Study S23, builds on the work of Clement [36], besides Mumford and Damodaran. Clement has considered political dimension of the concept of user participation and referred to it as user empowerment. He distinguishes user participation into two categories; functional and democratic. For functional empowerment, Clement states: ‘‘the users should be able to carry out their work to their own satisfaction and in an effective, efficient, and economical manner’’ and democratic empowerment is defined as ‘‘users should have the mandate to participate in decision-making in their workplace including the design and development of software and IT-based systems’’ [۳۶].

In summary, our analysis of RQ7 did not reveal any universally accepted answer to this question. By that we mean that the degree and level of user involvement fits within a spectrum (from no involvement to full involvement leading to complete participation). The answer to this question is therefore: ‘‘it depends’’. This broad spectrum is contextual in nature and depends on many factors in each individual software development project such as users’ expertise, their previous experience, and organizational culture and politics as well as task uncertainty.

RQ8: Which of the stages of SDLC, user involvement is most effective?

Not all the studies explicitly mentioned the stage(s) of SDLC that they focused for evaluating the UI-SS relationship. Fig. 8 represents the broad level categorization of the studies that explicitly mentioned the phases of SDLC i.e. Requirement Analysis (comprising of project planning/scoping and requirements elicitation, analysis and verification), Design (software design and Architecture), and Implementation (comprising of coding, testing and installation). Fig. 8 represents the relevant studies according to their outcomes of UI-SS relationship (i.e. positive, negative or uncertain).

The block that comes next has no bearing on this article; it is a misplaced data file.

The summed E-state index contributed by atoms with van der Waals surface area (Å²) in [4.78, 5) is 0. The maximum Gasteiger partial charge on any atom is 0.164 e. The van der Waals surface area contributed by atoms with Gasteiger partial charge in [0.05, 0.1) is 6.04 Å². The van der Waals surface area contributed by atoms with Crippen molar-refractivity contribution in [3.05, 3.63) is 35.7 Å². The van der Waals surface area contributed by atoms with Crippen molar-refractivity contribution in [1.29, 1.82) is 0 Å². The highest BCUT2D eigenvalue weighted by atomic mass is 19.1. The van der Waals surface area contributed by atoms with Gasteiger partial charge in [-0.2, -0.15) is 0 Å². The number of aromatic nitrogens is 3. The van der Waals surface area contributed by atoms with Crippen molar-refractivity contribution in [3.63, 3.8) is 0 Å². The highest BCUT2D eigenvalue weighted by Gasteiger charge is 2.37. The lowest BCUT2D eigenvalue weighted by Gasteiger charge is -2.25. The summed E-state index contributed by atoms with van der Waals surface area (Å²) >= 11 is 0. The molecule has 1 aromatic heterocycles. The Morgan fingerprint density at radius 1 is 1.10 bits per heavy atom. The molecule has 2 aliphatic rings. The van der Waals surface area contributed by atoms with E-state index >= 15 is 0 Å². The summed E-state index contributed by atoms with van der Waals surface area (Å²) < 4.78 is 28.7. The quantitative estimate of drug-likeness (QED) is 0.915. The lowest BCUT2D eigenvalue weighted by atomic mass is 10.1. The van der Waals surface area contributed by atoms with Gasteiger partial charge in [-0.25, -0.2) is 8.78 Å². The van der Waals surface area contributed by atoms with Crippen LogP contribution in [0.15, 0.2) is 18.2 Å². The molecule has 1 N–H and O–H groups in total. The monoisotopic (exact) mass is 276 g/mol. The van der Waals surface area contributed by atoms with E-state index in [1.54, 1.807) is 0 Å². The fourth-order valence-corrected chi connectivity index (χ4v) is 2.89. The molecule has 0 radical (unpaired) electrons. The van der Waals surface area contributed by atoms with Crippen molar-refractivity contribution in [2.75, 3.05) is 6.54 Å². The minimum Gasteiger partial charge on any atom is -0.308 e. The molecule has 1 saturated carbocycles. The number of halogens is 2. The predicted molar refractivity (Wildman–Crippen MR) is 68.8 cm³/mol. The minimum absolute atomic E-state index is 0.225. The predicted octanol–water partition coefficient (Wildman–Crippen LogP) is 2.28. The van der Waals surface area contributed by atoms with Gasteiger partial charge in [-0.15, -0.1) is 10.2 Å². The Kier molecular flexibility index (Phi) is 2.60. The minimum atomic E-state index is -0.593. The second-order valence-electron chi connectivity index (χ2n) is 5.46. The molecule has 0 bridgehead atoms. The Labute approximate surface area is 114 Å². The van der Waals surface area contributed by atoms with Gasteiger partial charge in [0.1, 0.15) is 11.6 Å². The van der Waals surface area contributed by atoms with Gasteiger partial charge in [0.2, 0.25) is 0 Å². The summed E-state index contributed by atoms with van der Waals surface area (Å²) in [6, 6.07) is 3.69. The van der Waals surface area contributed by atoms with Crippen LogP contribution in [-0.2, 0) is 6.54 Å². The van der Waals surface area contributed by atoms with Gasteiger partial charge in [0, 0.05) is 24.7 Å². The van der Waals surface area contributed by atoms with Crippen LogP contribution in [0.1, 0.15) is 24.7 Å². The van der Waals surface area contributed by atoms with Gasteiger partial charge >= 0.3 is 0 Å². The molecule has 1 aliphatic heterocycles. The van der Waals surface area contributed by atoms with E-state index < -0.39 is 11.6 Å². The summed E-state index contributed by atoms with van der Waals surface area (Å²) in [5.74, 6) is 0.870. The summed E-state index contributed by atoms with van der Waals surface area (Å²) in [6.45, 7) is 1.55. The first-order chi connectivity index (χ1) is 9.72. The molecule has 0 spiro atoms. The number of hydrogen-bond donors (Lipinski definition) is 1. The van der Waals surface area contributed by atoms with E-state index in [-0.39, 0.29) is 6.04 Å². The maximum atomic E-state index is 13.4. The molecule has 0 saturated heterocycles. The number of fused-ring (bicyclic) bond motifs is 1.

The participation takes different forms in different stages of software development, depending on the type and level of user participation with respect to the stage of SDLC (S62). Although user involvement and participation have been recommended throughout the SDLC, but it is considered to be most effective in the early stages such as requirements analysis and design (S6, S38). The literature claims that after effective management of user involvement or participation in one stage of SDLC is said to influence the level of participation in the subsequent stages [44]. Some researchers have stressed that involving users in early stages of SDLC is more important and beneficial than others [45–۴۷], and stressed that after effective involvement of users in RE further involvement may not be required in subsequent phases [48]. But the there is not any evidence that would compare the phases of SDLC and demonstrate in which phase of SDLC user involvement would be most effective [43].

Another important aspect of user involvement is their participation in testing phase. The included studies were not solely focusing on testing phase and it was considered the part of implementation of system on a broader level. With exception of the studies mentioned in Fig. 8, the rest of them have investigated user involvement either throughout the SDLC or have not given any information in this regard. We scanned all the studies to extract the information about the types of tests they performed where users were involved. S5, S6, S22, S29, S30, S77 have included a variable to measure whether users were involved in testing (or implementation) phase or not. Various types of testing techniques have been found in empirical investigation of some of the studies i.e. Usability Testing (S6, S9, S21, S25, S39, S53, S83), User Acceptance Testing (S13, S14, S23, S26, S42), Prototype Testing (S10, S39, S42), Beta Testing for obtaining feedback (S21, S83), Test Driven Development (S54), System Testing (S32) and Cooperative Evaluation Techniques (S9).

There are also differences of opinions among various methodologies for user involvement and they recommend different stages for user involvement to be more effective. For example, JAD focuses on meeting with users in requirements stage whereas PD considers involvement throughout the entire project for visible benefits [18].

To conclude, we did not find any convincing or compelling evidence in the empirical studies that would illustrate with absolute certainty which phase(s) of SDLC user involvement is most effective.

RQ9: What is the impact of research method on the results of inquiry on relationship of user involvement and system success?

Methodological problems arise when the research design fails to compensate the weaknesses associated with a particular research method. A good research design comprises of methods suitable for a particular research problem, tapping into its